Now, Cody, being sheriff, makes it his business to know all them that settle in Burgess Gulch and vicinity, meets the stage most times so as to know the face of every man he’s likely to have to hunt down at some point, possibly in the none too distant future. And, far as he knew, there weren’t any woman by the name of Miss Lucy residing in those parts just then. “Miss Lucy- she here just now?” he asked, covering his lack of knowledge as best he could.

“Nah, not now, she ain’t. Only ever comes when there’s a new task or it’s pay time. Never made so darn much for doing so darn little,” Deadeye leered avariciously. “Makes honest work seem worth finding, if it’s that easy.”

It was powerful strange to hear Deadeye speaking of work with such energy, and easy work in the mine? There wasn’t a lick of gold in that hole in the ground, never had been. That was so much the case that those who had been in Burgess Gulch for a spell tended to call those that worked the mine neverminers instead. The only reason anyone tried to work that mine was Tiberius J. Frenic’s Wild West Tales, the darned dime westerns some fool kept setting in Burgess Gulch. More than half the poor souls that come in on the stage come hoping to strike it rich in the mine that Frenic writ was so rich the U.S. government wanted to keep it secret so as not to lower the price of bullion.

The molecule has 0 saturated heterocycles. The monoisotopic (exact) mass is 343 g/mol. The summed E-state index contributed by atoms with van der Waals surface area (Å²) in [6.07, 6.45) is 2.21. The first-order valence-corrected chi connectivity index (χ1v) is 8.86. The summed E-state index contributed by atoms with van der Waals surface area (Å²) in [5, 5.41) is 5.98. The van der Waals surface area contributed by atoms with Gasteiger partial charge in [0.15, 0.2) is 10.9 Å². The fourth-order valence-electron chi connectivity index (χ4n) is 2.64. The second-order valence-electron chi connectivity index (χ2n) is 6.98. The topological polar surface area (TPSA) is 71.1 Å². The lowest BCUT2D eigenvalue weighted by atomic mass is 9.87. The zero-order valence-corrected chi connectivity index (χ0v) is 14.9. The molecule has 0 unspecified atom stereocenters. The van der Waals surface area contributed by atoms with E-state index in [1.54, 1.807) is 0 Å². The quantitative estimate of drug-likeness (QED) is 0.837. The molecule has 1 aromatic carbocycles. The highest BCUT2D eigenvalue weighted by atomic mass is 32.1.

Once they caught on that the mine was nothing save fantasy, they usually went one of three ways- firstly, if the had the wherewithal and the cash, they went on to California or some such place to try their hand at mining somewhere else, or secondly, they made the best of it, settling down and farming or taking on a trade in town- being good honest folk, or thirdly, they turned Blackhat and spent the rest of their days robbing the good honest folk and the newly arrived greenhorn neverminers before meeting their end, usually violently and more often than not, at the wrong end of Cody’s gun.